Seagull Press, 2016.
On 5 October 2015, the German newspaper Die Welt published their daily edition as usual, but everything looked different. More calm. Gone were the latest news, forgotten as soon as they are read, replaced by a remarkable calm brought out with care for the chaos of contemporary times. This calm was created by the painter Gerhard Richter, who had been given a free leash on this one day to fill the paper with his personal statement: Dispatches from moments of calm during restless times. The pictures privileged the personal and specific impression that moves from the intimate to abandoned houses and desolate landscapes. The pictures were like short pauses, small exercises in attention, and spaces that smashed holes into a different kind of reality. Even in his most personal work, Richter had attained something crucial and therefore general and common. With this printed newspaper on this one day, he created a piece of mass art.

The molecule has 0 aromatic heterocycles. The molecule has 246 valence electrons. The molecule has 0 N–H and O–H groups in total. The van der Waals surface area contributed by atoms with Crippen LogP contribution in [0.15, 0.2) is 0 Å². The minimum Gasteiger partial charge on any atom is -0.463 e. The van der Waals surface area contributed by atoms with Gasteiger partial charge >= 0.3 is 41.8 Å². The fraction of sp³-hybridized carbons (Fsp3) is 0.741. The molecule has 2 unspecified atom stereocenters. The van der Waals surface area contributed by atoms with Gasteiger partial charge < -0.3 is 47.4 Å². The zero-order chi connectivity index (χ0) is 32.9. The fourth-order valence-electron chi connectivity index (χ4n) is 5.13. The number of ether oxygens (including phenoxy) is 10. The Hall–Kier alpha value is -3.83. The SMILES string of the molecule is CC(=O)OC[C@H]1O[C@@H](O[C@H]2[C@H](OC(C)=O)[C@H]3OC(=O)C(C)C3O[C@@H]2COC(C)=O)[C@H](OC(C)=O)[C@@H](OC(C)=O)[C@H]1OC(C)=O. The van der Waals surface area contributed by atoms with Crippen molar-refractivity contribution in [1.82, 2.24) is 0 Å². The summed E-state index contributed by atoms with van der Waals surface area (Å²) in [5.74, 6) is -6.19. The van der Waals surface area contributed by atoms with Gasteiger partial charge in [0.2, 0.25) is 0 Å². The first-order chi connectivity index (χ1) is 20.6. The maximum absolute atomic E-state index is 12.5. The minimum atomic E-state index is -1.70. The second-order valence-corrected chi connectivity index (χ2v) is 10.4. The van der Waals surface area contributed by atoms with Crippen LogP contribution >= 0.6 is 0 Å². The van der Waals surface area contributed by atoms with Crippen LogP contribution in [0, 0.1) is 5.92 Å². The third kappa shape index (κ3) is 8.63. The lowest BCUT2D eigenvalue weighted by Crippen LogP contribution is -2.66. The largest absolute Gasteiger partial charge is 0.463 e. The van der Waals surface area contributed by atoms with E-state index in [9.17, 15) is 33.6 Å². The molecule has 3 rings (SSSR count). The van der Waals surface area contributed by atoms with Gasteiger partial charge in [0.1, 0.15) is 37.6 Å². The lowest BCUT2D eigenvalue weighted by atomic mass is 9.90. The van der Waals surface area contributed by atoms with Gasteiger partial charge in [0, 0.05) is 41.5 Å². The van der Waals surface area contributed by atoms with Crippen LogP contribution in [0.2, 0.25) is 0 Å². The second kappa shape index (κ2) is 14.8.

Blowing up the present.One of those who hailed the work, was the German film director and author Alexander Kluge, who started writing small stories accompanied by Richter’s pictures. This book brings Kluge’s 89 small stories together with Richter’s 64 pictures. The result is a strange, beautiful and meditative book – but it is more than just that: It is also a suggestion of what it means to understand history, something that has always concerned Kluge. History is not only the linear news story, which often coincides with the history of elites and rulers. Dispatches from Moments of Calm pulls the emergency brake at an uneasy time, in the linear time of progress, and brings out a present that is torn between a lived and a non-lived experience. Richter’s pictures made Kluge pause, think and wonder. None of Richter’s pictures are sensations or recognizable, but they are also not abstract. But rather invitations to wonder, to be amazed, to go crazy, as if this was the most enlightening thing. Like the eye watching a blue tit spending 23 attempts trying to salvage a biscuit, which really looks as if it’s thinking about every little detail. Like the dog Leica (from the name of the camera) lying in the morning sun, who is a dog as good as any, but who has nothing in common with the dog astronaut Laika. Laika, too, lay calmly in his space capsule, trained as he was to ignore stress. The dog died from over-heating before the poisonous pill that was supposed to kill it. Kluge writes that «this noble dog could never be said to lie calmly in his basket while circling the Earth at 18,000 miles an hour. The dog lying there in the morning son has nothing in common with the dead space traveller, he shares neither his fate nor his name.»
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